Threatened Bolivian macroeconomic stability

Today I will share Alberto Bonadona’s interesting and worrying article published in El Deber:

Bolivia stood in a past that still many remember as an economy of great instability. It reached the second rate of higher inflation in Latin America with more than 11,000% of growth of their prices in 1984.

But not only inflation became prey to the Bolivian economy in the 80s of last century. The periodic devaluations of the Bolivian peso also affected the tranquility of all citizens. Aired the so-called economic ‘packages’ [supreme decrees rising prices of some goods/commodities sharply and/or changing the exchange rate of local currency with the American dollar]. Of course that promoted black markets and prices were driven higher.

Stabilization measures that were needed to curb the Bolivian hyperinflation had to be the toughest, only comparable with the situation who managed to modify it. The purchasing power of wages was depreciated by accelerated steps and people had to buy anything to preserve their purchasing power. What people most wanted, of course, were the American currency and the economy was dollarized.

We have come a long way since then. Bolivia has managed to establish macro-economic policies that, today, are solid. You have an active monetary policy previously unforeseen. Open market operations are used to sterilize the liquidity excesses that threaten the price increase and it would seem that inflations as the 1980s will not return.

However, a new reform threatens the independence of the Central Bank of Bolivia (BCB), that will subordinate it to the Executive branch. Although this independence was never absolute, when handling the net credit Government BCB should be able say no, especially when it threatens stability. Now, it only works one side; to appreciate the Bolivian currency [Bs] and at some point will require a more flexible exchange rate.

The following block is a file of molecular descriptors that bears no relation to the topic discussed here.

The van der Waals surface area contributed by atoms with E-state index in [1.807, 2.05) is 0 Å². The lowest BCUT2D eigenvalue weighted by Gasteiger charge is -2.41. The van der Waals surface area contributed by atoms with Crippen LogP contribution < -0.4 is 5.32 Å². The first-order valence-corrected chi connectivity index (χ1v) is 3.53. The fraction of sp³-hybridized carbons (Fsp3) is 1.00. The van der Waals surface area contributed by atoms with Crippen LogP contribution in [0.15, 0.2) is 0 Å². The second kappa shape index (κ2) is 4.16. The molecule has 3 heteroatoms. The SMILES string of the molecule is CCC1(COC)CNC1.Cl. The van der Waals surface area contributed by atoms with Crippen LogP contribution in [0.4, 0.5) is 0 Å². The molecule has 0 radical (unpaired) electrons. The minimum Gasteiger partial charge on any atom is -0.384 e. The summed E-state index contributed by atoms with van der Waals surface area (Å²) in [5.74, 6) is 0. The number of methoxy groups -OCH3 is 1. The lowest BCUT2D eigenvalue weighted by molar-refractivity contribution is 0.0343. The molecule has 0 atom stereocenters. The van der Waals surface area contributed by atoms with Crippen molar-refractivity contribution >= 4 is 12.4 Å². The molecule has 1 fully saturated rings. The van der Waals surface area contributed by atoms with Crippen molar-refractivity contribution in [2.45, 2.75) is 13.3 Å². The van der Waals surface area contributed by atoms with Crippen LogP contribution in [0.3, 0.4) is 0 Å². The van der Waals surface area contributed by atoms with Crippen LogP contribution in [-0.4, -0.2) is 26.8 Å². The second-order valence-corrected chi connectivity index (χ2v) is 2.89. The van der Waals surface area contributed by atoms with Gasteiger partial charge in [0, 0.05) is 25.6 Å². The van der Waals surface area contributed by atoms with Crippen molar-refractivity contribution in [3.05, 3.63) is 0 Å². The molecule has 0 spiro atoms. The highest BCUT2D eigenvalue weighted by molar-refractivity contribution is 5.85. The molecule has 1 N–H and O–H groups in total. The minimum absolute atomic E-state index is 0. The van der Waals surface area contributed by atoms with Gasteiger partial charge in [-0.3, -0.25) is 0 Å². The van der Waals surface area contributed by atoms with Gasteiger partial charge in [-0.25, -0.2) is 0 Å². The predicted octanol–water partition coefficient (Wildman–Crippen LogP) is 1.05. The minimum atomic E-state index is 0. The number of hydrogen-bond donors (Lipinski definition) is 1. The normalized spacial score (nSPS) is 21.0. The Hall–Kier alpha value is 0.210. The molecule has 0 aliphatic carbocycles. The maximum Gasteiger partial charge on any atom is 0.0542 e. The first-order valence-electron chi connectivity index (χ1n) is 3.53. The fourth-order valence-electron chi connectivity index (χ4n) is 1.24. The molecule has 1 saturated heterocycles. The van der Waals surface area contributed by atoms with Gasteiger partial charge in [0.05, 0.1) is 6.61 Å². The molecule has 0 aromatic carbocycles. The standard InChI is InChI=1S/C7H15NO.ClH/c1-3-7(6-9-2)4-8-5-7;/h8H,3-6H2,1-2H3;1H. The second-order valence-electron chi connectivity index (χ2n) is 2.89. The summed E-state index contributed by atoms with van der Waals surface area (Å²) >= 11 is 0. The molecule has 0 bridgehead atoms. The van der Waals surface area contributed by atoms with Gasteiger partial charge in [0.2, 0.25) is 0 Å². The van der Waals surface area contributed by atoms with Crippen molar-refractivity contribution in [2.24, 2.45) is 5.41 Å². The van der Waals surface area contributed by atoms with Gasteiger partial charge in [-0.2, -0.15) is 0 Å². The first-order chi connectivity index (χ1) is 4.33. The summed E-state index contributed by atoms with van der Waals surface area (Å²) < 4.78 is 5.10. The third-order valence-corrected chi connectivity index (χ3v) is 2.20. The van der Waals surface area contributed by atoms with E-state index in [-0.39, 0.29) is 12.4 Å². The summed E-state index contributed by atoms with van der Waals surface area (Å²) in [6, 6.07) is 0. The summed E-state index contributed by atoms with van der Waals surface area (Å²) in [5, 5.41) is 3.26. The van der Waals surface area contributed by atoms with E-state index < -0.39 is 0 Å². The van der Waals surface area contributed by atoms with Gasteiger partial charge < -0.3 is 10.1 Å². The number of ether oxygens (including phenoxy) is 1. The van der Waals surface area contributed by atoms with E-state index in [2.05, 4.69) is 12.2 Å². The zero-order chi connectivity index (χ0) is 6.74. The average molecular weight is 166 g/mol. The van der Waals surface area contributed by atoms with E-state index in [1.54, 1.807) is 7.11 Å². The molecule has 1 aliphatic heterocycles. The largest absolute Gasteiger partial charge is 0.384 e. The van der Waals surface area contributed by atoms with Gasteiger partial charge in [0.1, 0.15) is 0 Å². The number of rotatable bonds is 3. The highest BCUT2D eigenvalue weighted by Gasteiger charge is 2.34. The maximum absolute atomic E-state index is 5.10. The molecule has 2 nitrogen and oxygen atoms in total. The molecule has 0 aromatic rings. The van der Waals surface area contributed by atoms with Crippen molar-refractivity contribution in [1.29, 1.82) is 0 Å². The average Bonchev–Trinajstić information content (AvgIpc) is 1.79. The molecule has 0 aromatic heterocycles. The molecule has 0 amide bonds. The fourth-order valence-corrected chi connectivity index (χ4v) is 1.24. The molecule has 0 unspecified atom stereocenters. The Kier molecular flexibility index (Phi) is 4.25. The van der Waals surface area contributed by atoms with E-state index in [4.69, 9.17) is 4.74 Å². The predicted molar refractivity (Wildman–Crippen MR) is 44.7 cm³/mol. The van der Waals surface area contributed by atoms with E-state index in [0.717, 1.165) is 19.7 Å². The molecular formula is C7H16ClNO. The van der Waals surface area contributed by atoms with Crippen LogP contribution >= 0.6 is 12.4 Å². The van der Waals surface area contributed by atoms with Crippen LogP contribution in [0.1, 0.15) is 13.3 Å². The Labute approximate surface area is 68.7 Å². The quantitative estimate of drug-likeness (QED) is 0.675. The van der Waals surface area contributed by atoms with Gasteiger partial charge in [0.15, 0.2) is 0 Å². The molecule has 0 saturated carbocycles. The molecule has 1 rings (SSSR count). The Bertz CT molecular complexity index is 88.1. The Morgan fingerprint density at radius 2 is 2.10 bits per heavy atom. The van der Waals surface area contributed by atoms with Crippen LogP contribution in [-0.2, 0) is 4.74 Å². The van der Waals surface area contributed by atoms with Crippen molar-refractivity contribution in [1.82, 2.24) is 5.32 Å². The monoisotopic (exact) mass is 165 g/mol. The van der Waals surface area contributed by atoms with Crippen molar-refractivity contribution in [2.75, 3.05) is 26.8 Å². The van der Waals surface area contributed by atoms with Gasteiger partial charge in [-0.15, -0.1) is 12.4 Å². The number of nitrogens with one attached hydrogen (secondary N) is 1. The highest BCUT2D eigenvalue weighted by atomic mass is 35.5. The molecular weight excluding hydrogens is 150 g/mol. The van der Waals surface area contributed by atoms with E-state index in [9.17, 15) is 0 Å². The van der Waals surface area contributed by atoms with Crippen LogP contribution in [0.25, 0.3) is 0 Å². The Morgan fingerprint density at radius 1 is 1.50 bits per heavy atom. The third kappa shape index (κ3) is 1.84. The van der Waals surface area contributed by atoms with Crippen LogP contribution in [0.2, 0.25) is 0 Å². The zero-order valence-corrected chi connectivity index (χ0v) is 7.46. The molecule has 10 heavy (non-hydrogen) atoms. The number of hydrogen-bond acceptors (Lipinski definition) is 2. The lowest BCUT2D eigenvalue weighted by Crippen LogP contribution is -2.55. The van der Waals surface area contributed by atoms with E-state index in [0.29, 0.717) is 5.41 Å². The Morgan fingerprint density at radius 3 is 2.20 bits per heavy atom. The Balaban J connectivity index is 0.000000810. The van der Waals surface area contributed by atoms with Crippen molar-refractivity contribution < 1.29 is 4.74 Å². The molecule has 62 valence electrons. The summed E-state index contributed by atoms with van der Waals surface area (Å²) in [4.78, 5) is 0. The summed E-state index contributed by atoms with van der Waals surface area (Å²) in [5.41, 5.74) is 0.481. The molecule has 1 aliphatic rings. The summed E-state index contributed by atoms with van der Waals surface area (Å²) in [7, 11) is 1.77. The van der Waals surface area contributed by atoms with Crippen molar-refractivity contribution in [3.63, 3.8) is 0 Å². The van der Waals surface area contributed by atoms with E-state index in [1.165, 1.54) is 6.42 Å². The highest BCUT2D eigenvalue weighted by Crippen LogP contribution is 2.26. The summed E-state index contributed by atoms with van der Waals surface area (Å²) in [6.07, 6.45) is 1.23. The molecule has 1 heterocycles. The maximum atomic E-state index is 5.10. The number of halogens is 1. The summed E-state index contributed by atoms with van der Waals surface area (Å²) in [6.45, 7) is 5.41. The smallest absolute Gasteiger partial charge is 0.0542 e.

BCB already gives millionaire credits to the State for the financing of major State-owned enterprises, situation that is achieved by expanding the monetary base. It also wants to finance new industrial ventures of dubious viability. The independence of the BCB is threatened and stability will be affected.

To ensure that BCB’s loans granted and new ones, will exert inflationary pressures. A situation which requires devaluing the Bs, which, albeit few cents, unleash a great demand for dollars. It is true that those  demands may be confronted, as the amount of reserves allows it, but with a major setback in the dedollarization. But it would be so handy if instead of weakening to BCB it strengthens its independence and leave the cynicism aside.

Savvy words, all the effort to build up the BCB could be lost by current government’s impulse or in-efficiency?

Published by Bolivian Thoughts

Senior managerial experience on sustainable development projects.

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